Victims’ campaigners Raymond McCord and Billy McManus unite to oppose planned amnesty
Victims’ campaigners Raymond McCord and Billy McManus are heading to Downing Street to hand in a letter of protest against the government’s proposed Troubles amnesty.
Mr McCord, whose son Raymond Jnr was killed by the UVF in 1997, and Mr McManus, who lost his father William in the UDA’s Sean Graham bookie massacre in 1992, said they were outraged over proposals to end prosecutions.
The pair will be joined by families of the victims of the 1974 IRA Birmingham pub bombings when they deliver the letter in person to No. 10 on Tuesday.
Mr McCord told Sunday Life: “What Boris Johnson is telling the victims is ‘Your lives don’t matter’.
“There were soldiers, police officers, civilians and terrorists murdered, and Boris Johnson doesn’t care about one of those lives. All he cares about is protecting the British state.
“When it [the plan] was announced, I was so disgusted I couldn’t watch the news.
“My reaction, on a personal level, was I thought I had let my son and my family down.
“I said for years we had to work within the law, that the justice system would get the people who murdered Raymond Jnr... then this.
“I was low for a few days before I called Billy and said ‘Let’s go to Downing Street with a letter of protest’.
“We’re not going away, the fight won’t go away and we’re already starting legal proceedings against the proposals. How does stopping prosecutions help victims to move on?
“We just want the justice system to work for us, and the system says murder is a crime. Boris Johnson and the Cabinet are now saying it’s only a crime when they say it’s a crime.”
Anger has been building among victims’ groups and across the political spectrum since the plans were unveiled in Parliament.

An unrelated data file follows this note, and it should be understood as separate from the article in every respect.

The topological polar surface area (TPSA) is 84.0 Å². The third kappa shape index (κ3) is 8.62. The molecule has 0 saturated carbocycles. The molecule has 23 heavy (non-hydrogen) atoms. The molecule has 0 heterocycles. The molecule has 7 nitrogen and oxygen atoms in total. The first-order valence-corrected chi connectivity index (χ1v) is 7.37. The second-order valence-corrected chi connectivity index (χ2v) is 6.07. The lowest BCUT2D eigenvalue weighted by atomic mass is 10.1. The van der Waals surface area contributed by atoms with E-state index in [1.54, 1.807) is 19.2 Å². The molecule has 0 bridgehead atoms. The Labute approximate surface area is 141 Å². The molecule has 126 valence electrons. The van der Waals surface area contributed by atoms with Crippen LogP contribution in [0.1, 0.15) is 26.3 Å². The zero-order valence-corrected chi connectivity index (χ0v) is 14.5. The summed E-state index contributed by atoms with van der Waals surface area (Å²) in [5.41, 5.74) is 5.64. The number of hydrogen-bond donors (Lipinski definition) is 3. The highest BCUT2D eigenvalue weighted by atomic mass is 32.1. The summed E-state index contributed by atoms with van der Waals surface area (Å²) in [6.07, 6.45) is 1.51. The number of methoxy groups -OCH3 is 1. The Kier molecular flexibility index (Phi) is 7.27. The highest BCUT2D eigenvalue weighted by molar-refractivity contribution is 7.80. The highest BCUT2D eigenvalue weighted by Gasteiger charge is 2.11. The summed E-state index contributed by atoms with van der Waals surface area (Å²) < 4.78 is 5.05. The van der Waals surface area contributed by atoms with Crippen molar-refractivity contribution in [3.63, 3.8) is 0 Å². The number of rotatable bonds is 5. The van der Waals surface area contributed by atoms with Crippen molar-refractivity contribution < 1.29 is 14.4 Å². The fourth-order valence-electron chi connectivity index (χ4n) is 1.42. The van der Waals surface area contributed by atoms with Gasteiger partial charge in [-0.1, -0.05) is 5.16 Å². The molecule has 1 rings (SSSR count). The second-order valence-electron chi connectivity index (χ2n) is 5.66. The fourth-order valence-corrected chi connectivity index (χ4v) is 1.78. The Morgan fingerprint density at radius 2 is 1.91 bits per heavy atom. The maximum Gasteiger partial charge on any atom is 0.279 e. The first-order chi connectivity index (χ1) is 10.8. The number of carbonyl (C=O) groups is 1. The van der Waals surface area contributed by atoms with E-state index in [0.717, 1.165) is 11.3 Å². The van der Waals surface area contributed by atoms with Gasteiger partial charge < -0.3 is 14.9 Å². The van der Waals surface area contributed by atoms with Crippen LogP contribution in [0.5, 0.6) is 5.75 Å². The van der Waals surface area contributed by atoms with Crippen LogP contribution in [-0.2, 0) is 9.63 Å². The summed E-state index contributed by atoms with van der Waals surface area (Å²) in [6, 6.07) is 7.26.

Mr McCord said that his son’s case may fall outside the proposals because the UVF previously denied it was involved in his murder.
The campaigner added that because of the amnesty, he no longer considered himself a unionist.
“I’m from a unionist family and my father was in the Orange Order, but I have to say, after this announcement, I have no allegiance to Westminster or the Crown,” he explained.
“I’m no longer a unionist because I can see, along with thousands of others, the disgusting treatment we are subjected to by the British state.
“After my son was murdered, I met David Ervine several times. He said, after speaking with the UVF, that they were not involved and didn’t sanction it. They said it was carried out by criminals.
“I met the UVF leadership on the Shankill and they told me their organisation was not involved.
“As far as I’m concerned, my son’s case shouldn’t come into this — and there are a lot of other cases that fall into the same bracket.
“There’s going to be a lot of challenges to this legislation. We’re going to fight them on this.”
Fellow campaigner Mr McManus, whose father and four others were murdered in the bookie massacre, also slammed the amnesty proposal.
With allegations of state collusion surrounding the case, he vowed to keep battling.
“We’ve been fighting for over 25 years to get justice and truth for my father,” he said.
“I was disgusted and heartbroken when I heard about the proposals.
“It’s a slap in the face to everybody who lost somebody during the conflict. The British government just doesn’t care.
“It’s very painful because I was outside the bookies minutes after it happened and what I saw was out of a horror story.
“I saw people being carried out covered in blood and then I had to go and identify my father, which I wouldn’t wish on anybody.
“Hopefully, this [the amnesty] won’t go through. It’s an absolute disaster for anyone searching for justice and truth from both sides of the community.
“The government just doesn’t care, but what they need to realise is we will never give up.
“I am hopeful that all the parties at Stormont will come together to oppose this.
“We’re standing shoulder-to-shoulder to give the victims the chance of truth.
“The politicians say we need to move on but they don’t know what it’s like — I live with this every minute of every day.
“Amnesties do not work. They will only help the government and the murderers.”